God Bless Big Brother Indeed
Salon.com has posted an article expressing concern over the apparent receptiveness of the US Congress to pass more stringent anti-terrorist legislation. As a result, civil liberties of individuals, especially immigrants, will be considerably curtailed. The lead of the article states as follows:
"Northwest Airlines kicked three Arab-American men off a flight from Minneapolis to Philadelphia Friday, simply because other passengers refused to fly on the same plane with them. The airline defended removing the men from the plane, saying that security rules gave it permission to "reaccommodate" passengers. The Council on American-Islamic Relations reacted immediately: "This is racial and religious profiling of the worst kind. Both the passengers and the airplane personnel should be ashamed of their actions." Even as Arab-Americans face daily affronts to their civil liberties, Congress is crafting new legislation to further limit their freedoms -- and everyone else's. And while there is some dissent being expressed behind closed doors in Congress, an "anti-terrorism" bill is expected to be formally introduced next week. Given the current climate of fear and anger, most observers expect easy passage."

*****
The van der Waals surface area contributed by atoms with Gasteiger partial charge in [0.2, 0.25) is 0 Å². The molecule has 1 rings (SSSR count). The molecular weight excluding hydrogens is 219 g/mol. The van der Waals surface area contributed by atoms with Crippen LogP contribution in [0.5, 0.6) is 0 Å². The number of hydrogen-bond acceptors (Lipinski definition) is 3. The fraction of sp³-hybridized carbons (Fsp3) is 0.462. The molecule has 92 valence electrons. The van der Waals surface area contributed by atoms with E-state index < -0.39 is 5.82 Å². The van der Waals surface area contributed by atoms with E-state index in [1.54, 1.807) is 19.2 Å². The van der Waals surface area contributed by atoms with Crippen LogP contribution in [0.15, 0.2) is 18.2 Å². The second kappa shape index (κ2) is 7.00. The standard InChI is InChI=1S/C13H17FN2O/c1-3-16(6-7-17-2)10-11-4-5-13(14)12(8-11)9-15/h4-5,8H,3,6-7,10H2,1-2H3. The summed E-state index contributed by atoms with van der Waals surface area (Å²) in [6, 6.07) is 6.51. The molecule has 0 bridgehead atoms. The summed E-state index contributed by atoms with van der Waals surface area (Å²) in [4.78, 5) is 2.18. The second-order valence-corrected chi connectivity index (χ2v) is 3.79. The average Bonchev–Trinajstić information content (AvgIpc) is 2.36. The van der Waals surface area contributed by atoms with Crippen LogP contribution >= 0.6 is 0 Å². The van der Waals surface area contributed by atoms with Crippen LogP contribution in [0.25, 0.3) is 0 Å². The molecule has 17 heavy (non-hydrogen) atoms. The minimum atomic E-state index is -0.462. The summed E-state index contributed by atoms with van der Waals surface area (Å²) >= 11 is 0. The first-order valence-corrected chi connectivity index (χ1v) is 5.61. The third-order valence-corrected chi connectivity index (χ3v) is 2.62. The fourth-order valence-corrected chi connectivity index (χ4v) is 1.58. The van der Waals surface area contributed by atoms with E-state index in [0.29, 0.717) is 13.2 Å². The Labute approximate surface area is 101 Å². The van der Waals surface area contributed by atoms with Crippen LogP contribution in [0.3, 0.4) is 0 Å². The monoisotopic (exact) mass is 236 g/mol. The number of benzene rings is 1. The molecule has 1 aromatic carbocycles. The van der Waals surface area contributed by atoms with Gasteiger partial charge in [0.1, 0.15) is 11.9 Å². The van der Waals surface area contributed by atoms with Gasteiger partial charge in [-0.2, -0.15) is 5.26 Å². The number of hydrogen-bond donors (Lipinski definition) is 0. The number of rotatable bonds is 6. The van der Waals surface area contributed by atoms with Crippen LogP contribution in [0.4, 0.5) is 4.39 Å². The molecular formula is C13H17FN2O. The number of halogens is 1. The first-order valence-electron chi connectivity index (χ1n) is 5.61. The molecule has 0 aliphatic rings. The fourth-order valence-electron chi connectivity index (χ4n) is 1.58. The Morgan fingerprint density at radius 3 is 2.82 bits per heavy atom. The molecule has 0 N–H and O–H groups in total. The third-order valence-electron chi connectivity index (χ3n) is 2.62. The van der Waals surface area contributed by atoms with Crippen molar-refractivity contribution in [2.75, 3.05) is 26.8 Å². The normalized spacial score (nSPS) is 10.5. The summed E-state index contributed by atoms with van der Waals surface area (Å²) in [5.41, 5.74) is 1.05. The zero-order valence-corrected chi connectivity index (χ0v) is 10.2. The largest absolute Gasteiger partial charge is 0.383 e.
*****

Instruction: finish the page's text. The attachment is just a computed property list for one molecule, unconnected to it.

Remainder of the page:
The full text is found here.
In the Philippines, anti-terrorist legislation has been consistently defeated in the Philippine Congress since the time that former President Fidel V. Ramos was still Pres. Cory Aquino's defense secretary. Foremost among this anti-terroris legislation is the proposal for the national ID system that creates a presumption that those without national ID's are rebels. We may expect the revival of this proposal soon, especially that Mr. Ranos's supporters are also supporters of Pres. Gloria Macapagal-Arroyo. In the event that anti-terrorist legislation is passed by Congress, the same may be challenged only in the Supreme Court which will then test its validity as against the Philippine Constitution.